Corporate Governance and Tax Implications

17 August 2009 Nick Wagstaffe

Allowing employee involvement in a company’s corporate governance can prove beneficial in motivating staff but as Nick Wagstaffe of Rickerbys explains, it pays to be aware of the details.

As CBI president Helen Alexander recently noted, the economic climate has encouraged a great deal of imagination over the means by which to keep staff employed and at the same time ease cash constraints of the employer. Examples include job sharing, reduced and flexible time and unpaid leave.

Against this background, it is also interesting to reflect upon the UK’s sophistication in encouraging employee participation in ownership of private sector employers. We have an established culture of employee proprietorship and much of this has been driven by tax-based encouragement. Think of pretty much any FTSE 100 organisation and within the parameters accepted by institutional investors you will find a range of tax-favoured and non tax-favoured share-based plans available to incentivise and reward not only the board and senior executive teams but in all likelihood the entire workforce as well.

The growth of employee participation in the ownership of their employing company is by no means confined to publicly traded organisations. For those who do their weekly shop at Waitrose, they will probably like to go there at least in part because of the extraordinarily apparent contentment of the shop staff. That is because John Lewis is an organisation steeped in a culture of employee ownership.

There are four key areas to think about: motivation; implication; implementation; and, as with most things in life, taxation.

The motivation hitherto will certainly have been to create an incentive, which inevitably translates to a question of extra money in the bank, but is also motivational in the sense of pride, connection and proprietorship. It will not escape anyone’s thinking that the potential for future financial reward through a share in the ownership may also be used nowadays as a means to compensate for diluted salary costs in the present.

Things to consider

In terms of implication for the employer, there may be concern among unquoted companies that allowing employees into the shared ownership will give them a voice in the governance of the business. That may be true, particularly where the motivation is toward a genuine employee participation culture, but it does not have to be the case. First, unless extremely generous awards are made, the employee group will not be in a position to make appointments to the board. Second, it is possible in some employee share-based incentive structures to exclude voting entitlement and therefore to confine the benefit to the purely economic ones of, hopefully, dividend and capital growth. Note, however, that excluding voting entitlement will adversely affect the availability of entrepreneurs’ relief on a later disposal for those who would otherwise qualify.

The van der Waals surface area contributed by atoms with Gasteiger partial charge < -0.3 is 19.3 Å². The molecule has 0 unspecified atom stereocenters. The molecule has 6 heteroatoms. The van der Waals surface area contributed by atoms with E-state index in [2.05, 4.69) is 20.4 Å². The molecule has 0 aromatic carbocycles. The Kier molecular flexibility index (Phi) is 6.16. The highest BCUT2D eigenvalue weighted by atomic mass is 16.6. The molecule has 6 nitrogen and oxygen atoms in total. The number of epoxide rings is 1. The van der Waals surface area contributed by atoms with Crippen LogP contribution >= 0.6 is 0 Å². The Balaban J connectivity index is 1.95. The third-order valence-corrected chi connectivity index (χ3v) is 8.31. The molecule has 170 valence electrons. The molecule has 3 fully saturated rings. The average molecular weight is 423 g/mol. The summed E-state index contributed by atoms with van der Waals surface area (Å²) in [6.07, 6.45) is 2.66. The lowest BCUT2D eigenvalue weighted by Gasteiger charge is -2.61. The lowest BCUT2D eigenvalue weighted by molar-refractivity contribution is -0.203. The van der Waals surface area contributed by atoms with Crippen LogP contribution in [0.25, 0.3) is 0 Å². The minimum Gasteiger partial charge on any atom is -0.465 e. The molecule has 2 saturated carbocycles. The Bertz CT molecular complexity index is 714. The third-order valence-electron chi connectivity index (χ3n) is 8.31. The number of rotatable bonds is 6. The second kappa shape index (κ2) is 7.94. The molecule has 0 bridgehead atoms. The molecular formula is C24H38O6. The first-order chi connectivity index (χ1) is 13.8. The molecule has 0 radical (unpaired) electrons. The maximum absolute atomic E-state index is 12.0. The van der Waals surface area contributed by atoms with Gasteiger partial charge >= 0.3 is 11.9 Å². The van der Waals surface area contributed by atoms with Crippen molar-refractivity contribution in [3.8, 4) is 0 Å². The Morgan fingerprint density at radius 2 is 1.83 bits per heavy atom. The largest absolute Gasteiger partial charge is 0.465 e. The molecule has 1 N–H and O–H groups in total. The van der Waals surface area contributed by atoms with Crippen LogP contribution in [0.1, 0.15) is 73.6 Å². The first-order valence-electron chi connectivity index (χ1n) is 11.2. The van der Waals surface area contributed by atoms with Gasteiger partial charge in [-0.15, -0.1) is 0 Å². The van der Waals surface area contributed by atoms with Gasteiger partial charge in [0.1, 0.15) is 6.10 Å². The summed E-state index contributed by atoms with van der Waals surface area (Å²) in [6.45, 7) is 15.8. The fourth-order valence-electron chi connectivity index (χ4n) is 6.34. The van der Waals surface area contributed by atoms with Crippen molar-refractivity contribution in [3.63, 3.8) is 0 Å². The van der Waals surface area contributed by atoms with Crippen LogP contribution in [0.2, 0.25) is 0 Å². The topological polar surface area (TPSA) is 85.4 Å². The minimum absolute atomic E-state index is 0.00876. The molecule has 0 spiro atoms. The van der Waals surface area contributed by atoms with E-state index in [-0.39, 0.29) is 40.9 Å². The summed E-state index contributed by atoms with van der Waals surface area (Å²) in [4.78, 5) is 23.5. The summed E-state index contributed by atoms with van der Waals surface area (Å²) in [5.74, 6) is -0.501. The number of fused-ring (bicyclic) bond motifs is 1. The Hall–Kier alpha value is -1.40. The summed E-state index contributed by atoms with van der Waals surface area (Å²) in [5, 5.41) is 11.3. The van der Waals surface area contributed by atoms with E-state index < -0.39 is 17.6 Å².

A second implication, which it is vital to deal with well (particularly in the private company environment), is to make sure that the incentive structures avoid employee shareholders and optionholders being able to hold the majority shareholders to ransom when it comes to a planned sale of the business. This can easily be avoided, but is a detail that must be dealt with from the outset.

"Implementation and taxation must be considered together."

A third implication that it is vital to protect against is that where the employee shareholder or optionholder later leaves his or her employment. The employer’s attitude to the employee’s continued benefit from participation in the plan will very much depend upon the circumstances. Some employers may say that when an employee leaves, whatever the circumstance, his or her benefits in the scheme are lost.

Others may say that, for instance, he or she who has fallen seriously ill and is no longer able to work should not suffer a loss of benefit in the scheme in those circumstances. None, however, would allow continued benefit where an employee has resigned and joined a competitor. These and other circumstances of employment cessation can all be finessed in the scheme structure, but it is again vital to do so at the outset.

Implementation and taxation must be considered together. The type of participation structure a business uses will in part be driven by taxation considerations. There are various participation schemes (company share option plans; share incentive plans; savings related share option schemes; enterprise management incentive schemes) which have tax-favoured status, both for the employee and the employer.

And then there are schemes that have no favourable tax treatment. It will be no surprise that those which are tax favoured have features which limit the amount individually and in the aggregate may be made available to employees and have other constraining features. Nevertheless, they are valuable tools in employee motivation and reward and can be supplemented with non-tax favoured schemes where desirable.

So, there are benefits all round to the use of employee share based incentive plans, not least of all in these difficult trading circumstances, a means to provide, one hopes, some future benefit in return for some payroll savings. And they do not need unduly to tie the hands of owner managers.